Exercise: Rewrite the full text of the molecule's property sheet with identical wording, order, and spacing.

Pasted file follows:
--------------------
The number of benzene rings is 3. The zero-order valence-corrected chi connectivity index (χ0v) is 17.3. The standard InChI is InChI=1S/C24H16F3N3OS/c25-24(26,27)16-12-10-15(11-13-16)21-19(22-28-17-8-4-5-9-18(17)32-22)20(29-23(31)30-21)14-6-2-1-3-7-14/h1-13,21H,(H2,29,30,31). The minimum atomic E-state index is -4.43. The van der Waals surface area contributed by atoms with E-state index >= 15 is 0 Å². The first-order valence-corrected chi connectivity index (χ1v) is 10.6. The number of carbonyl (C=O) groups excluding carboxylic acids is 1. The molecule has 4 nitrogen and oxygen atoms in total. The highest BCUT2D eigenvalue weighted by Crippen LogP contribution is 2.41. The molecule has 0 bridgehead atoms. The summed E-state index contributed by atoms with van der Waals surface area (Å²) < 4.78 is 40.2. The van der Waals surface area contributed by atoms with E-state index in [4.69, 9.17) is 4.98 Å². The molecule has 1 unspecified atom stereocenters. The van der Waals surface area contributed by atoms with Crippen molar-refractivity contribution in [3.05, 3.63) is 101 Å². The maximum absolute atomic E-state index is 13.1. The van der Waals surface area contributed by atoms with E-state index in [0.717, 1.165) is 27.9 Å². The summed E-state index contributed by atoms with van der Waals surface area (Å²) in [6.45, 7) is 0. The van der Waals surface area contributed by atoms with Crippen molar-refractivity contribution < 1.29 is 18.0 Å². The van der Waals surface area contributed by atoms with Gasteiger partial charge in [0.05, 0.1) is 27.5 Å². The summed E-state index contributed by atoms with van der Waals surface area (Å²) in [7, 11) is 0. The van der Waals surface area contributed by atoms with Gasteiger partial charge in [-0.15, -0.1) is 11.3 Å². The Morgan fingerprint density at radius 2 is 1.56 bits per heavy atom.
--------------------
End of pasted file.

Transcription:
The number of benzene rings is 3. The zero-order valence-corrected chi connectivity index (χ0v) is 17.3. The standard InChI is InChI=1S/C24H16F3N3OS/c25-24(26,27)16-12-10-15(11-13-16)21-19(22-28-17-8-4-5-9-18(17)32-22)20(29-23(31)30-21)14-6-2-1-3-7-14/h1-13,21H,(H2,29,30,31). The minimum atomic E-state index is -4.43. The van der Waals surface area contributed by atoms with E-state index >= 15 is 0 Å². The first-order valence-corrected chi connectivity index (χ1v) is 10.6. The number of carbonyl (C=O) groups excluding carboxylic acids is 1. The molecule has 4 nitrogen and oxygen atoms in total. The highest BCUT2D eigenvalue weighted by Crippen LogP contribution is 2.41. The molecule has 0 bridgehead atoms. The summed E-state index contributed by atoms with van der Waals surface area (Å²) < 4.78 is 40.2. The van der Waals surface area contributed by atoms with E-state index in [4.69, 9.17) is 4.98 Å². The molecule has 1 unspecified atom stereocenters. The van der Waals surface area contributed by atoms with Crippen molar-refractivity contribution in [3.05, 3.63) is 101 Å². The maximum absolute atomic E-state index is 13.1. The van der Waals surface area contributed by atoms with E-state index in [0.717, 1.165) is 27.9 Å². The summed E-state index contributed by atoms with van der Waals surface area (Å²) in [6.45, 7) is 0. The van der Waals surface area contributed by atoms with Crippen molar-refractivity contribution < 1.29 is 18.0 Å². The van der Waals surface area contributed by atoms with Gasteiger partial charge in [0.05, 0.1) is 27.5 Å². The summed E-state index contributed by atoms with van der Waals surface area (Å²) in [7, 11) is 0. The van der Waals surface area contributed by atoms with Gasteiger partial charge in [-0.15, -0.1) is 11.3 Å². The Morgan fingerprint density at radius 2 is 1.56 bits per heavy atom.